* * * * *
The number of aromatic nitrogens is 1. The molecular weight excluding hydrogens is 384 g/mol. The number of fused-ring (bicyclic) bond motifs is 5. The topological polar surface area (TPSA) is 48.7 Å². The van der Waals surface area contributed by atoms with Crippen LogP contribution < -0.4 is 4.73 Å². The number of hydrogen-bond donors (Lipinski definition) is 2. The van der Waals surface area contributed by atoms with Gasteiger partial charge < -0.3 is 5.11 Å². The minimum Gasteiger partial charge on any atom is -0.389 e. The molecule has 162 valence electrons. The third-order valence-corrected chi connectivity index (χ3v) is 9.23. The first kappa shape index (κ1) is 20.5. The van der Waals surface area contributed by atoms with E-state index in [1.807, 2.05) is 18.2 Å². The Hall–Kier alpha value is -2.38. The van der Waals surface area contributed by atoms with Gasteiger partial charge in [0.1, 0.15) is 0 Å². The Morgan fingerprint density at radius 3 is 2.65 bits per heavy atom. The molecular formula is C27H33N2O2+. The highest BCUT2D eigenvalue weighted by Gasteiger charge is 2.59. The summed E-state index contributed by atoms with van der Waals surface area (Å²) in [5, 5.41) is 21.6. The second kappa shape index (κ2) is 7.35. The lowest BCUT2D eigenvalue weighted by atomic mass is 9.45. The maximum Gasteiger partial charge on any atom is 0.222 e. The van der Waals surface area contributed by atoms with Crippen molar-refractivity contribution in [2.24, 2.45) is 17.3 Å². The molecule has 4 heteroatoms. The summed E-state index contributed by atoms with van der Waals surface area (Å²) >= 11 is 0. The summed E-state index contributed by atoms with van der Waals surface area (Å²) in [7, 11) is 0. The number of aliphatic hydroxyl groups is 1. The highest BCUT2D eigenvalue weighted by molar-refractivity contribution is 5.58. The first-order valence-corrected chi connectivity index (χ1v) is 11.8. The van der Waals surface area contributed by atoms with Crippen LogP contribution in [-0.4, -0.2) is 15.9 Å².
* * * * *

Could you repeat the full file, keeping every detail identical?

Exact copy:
The number of aromatic nitrogens is 1. The molecular weight excluding hydrogens is 384 g/mol. The number of fused-ring (bicyclic) bond motifs is 5. The topological polar surface area (TPSA) is 48.7 Å². The van der Waals surface area contributed by atoms with Crippen LogP contribution < -0.4 is 4.73 Å². The number of hydrogen-bond donors (Lipinski definition) is 2. The van der Waals surface area contributed by atoms with Gasteiger partial charge < -0.3 is 5.11 Å². The minimum Gasteiger partial charge on any atom is -0.389 e. The molecule has 162 valence electrons. The third-order valence-corrected chi connectivity index (χ3v) is 9.23. The first kappa shape index (κ1) is 20.5. The van der Waals surface area contributed by atoms with E-state index in [1.807, 2.05) is 18.2 Å². The Hall–Kier alpha value is -2.38. The van der Waals surface area contributed by atoms with Gasteiger partial charge in [0.1, 0.15) is 0 Å². The Morgan fingerprint density at radius 3 is 2.65 bits per heavy atom. The molecular formula is C27H33N2O2+. The highest BCUT2D eigenvalue weighted by Gasteiger charge is 2.59. The summed E-state index contributed by atoms with van der Waals surface area (Å²) in [5, 5.41) is 21.6. The second kappa shape index (κ2) is 7.35. The lowest BCUT2D eigenvalue weighted by atomic mass is 9.45. The maximum Gasteiger partial charge on any atom is 0.222 e. The van der Waals surface area contributed by atoms with Crippen molar-refractivity contribution in [2.24, 2.45) is 17.3 Å². The molecule has 4 heteroatoms. The summed E-state index contributed by atoms with van der Waals surface area (Å²) >= 11 is 0. The summed E-state index contributed by atoms with van der Waals surface area (Å²) in [7, 11) is 0. The number of aliphatic hydroxyl groups is 1. The highest BCUT2D eigenvalue weighted by molar-refractivity contribution is 5.58. The first-order valence-corrected chi connectivity index (χ1v) is 11.8. The van der Waals surface area contributed by atoms with Crippen LogP contribution in [-0.4, -0.2) is 15.9 Å².